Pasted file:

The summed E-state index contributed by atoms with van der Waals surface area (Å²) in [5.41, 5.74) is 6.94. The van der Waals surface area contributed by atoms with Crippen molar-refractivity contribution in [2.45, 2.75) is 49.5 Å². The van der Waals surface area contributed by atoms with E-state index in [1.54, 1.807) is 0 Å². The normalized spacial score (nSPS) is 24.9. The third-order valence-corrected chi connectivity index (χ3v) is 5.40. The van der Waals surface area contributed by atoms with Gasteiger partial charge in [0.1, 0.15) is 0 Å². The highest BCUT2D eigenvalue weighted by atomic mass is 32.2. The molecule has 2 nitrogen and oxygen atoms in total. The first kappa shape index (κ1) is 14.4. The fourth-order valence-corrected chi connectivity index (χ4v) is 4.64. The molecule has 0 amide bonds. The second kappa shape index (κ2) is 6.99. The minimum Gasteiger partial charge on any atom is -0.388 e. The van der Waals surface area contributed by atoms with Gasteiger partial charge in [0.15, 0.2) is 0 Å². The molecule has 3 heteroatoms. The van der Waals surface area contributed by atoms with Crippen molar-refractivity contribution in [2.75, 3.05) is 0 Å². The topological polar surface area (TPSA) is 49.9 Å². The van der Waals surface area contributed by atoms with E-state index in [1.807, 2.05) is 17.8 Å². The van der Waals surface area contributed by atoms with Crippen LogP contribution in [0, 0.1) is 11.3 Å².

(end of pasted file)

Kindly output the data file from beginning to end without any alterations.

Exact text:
The summed E-state index contributed by atoms with van der Waals surface area (Å²) in [5.41, 5.74) is 6.94. The van der Waals surface area contributed by atoms with Crippen molar-refractivity contribution in [2.45, 2.75) is 49.5 Å². The van der Waals surface area contributed by atoms with E-state index in [1.54, 1.807) is 0 Å². The normalized spacial score (nSPS) is 24.9. The third-order valence-corrected chi connectivity index (χ3v) is 5.40. The van der Waals surface area contributed by atoms with Gasteiger partial charge in [0.1, 0.15) is 0 Å². The highest BCUT2D eigenvalue weighted by atomic mass is 32.2. The molecule has 2 nitrogen and oxygen atoms in total. The first kappa shape index (κ1) is 14.4. The fourth-order valence-corrected chi connectivity index (χ4v) is 4.64. The molecule has 0 amide bonds. The second kappa shape index (κ2) is 6.99. The minimum Gasteiger partial charge on any atom is -0.388 e. The van der Waals surface area contributed by atoms with Gasteiger partial charge in [0.15, 0.2) is 0 Å². The molecule has 3 heteroatoms. The van der Waals surface area contributed by atoms with Crippen molar-refractivity contribution in [2.75, 3.05) is 0 Å². The topological polar surface area (TPSA) is 49.9 Å². The van der Waals surface area contributed by atoms with E-state index in [1.807, 2.05) is 17.8 Å². The van der Waals surface area contributed by atoms with Crippen LogP contribution in [0, 0.1) is 11.3 Å².